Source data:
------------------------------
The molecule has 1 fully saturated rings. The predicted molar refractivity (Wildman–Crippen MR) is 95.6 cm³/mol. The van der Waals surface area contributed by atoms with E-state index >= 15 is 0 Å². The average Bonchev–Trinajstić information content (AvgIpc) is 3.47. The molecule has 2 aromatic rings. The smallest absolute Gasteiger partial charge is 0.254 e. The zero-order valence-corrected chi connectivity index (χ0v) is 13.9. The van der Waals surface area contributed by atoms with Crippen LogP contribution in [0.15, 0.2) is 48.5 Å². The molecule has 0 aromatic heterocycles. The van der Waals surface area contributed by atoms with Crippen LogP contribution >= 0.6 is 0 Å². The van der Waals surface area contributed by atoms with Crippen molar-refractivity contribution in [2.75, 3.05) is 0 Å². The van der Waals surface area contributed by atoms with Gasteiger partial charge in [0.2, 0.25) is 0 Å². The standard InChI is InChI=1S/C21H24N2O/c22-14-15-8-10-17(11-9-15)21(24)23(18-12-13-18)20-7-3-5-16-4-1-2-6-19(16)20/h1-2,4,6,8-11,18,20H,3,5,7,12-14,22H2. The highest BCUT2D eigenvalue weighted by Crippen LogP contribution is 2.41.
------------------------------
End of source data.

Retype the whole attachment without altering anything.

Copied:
The molecule has 1 fully saturated rings. The predicted molar refractivity (Wildman–Crippen MR) is 95.6 cm³/mol. The van der Waals surface area contributed by atoms with E-state index >= 15 is 0 Å². The average Bonchev–Trinajstić information content (AvgIpc) is 3.47. The molecule has 2 aromatic rings. The smallest absolute Gasteiger partial charge is 0.254 e. The zero-order valence-corrected chi connectivity index (χ0v) is 13.9. The van der Waals surface area contributed by atoms with Crippen LogP contribution in [0.15, 0.2) is 48.5 Å². The molecule has 0 aromatic heterocycles. The van der Waals surface area contributed by atoms with Crippen LogP contribution >= 0.6 is 0 Å². The van der Waals surface area contributed by atoms with Crippen molar-refractivity contribution in [2.75, 3.05) is 0 Å². The van der Waals surface area contributed by atoms with Gasteiger partial charge in [0.2, 0.25) is 0 Å². The standard InChI is InChI=1S/C21H24N2O/c22-14-15-8-10-17(11-9-15)21(24)23(18-12-13-18)20-7-3-5-16-4-1-2-6-19(16)20/h1-2,4,6,8-11,18,20H,3,5,7,12-14,22H2. The highest BCUT2D eigenvalue weighted by Crippen LogP contribution is 2.41.